CAMBRIDGE, Mass. -- Biological systems, including cells, tissues and organs, can function properly only when their parts are working in harmony. These systems are often dauntingly complex: Inside a single cell, thousands of proteins interact with each other to determine how the cell will develop and respond to its environment.
To understand this great complexity, a growing number of biologists and bioengineers are turning to computational models. This approach, known as systems biology, has been used successfully to model the behavior of cells grown in laboratory dishes. However, until now, no one has used it to model the behavior of cells inside a living animal.
In the March 22 online edition of the journal Science Signaling, researchers from MIT and Massachusetts General Hospital report that they have created a new computational model that describes how intestinal cells in mice respond to a natural chemical called tumor necrosis factor (TNF).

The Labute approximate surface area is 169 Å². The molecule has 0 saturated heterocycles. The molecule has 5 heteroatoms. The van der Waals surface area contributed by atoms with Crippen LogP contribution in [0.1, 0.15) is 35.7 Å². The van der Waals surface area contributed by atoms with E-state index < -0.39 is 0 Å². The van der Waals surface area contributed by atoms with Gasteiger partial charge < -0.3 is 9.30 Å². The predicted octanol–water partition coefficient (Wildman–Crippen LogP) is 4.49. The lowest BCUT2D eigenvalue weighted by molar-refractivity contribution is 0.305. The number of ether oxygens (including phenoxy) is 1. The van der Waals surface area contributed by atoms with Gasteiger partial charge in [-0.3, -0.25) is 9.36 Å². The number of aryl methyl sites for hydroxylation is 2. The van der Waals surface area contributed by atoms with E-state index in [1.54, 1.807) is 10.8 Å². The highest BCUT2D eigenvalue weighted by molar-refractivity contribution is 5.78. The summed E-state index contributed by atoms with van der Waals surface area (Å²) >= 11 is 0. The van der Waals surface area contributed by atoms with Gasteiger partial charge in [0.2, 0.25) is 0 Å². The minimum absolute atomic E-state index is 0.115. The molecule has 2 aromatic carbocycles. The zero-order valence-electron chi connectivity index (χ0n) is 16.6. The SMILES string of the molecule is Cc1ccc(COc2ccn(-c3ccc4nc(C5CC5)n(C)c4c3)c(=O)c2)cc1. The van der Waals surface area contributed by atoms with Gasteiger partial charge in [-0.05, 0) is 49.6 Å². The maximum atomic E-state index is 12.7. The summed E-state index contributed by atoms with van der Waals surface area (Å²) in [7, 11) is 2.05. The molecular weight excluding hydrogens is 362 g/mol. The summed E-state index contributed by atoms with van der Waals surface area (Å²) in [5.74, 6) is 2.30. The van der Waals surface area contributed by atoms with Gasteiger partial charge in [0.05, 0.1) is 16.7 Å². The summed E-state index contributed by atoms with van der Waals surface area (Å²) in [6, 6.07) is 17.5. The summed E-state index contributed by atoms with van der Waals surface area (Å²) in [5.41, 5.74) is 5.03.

The work demonstrates that systems biology offers a way to get a handle on the complexity of living systems and raises the possibility that it could be used to model cancer and other complex diseases, says Douglas Lauffenburger, head of MIT's Department of Biological Engineering and a senior author of the paper.
"You're not likely to explain most diseases in terms of one genetic deficit or one molecular impairment," Lauffenburger says. "You need to understand how many molecular components, working in concert, give rise to how cells and tissues are formed either properly or improperly."
Systems biology, a field that has grown dramatically in the past 10 years, focuses on analyzing how the components of a biological system interact to produce the behavior of that system for example, the many proteins that interact with each other inside a cell to respond to hormones or other external stimuli.
"The beauty of systems biology is that it doesn't ignore the biologic
|Contact: Caroline McCall|
Massachusetts Institute of Technology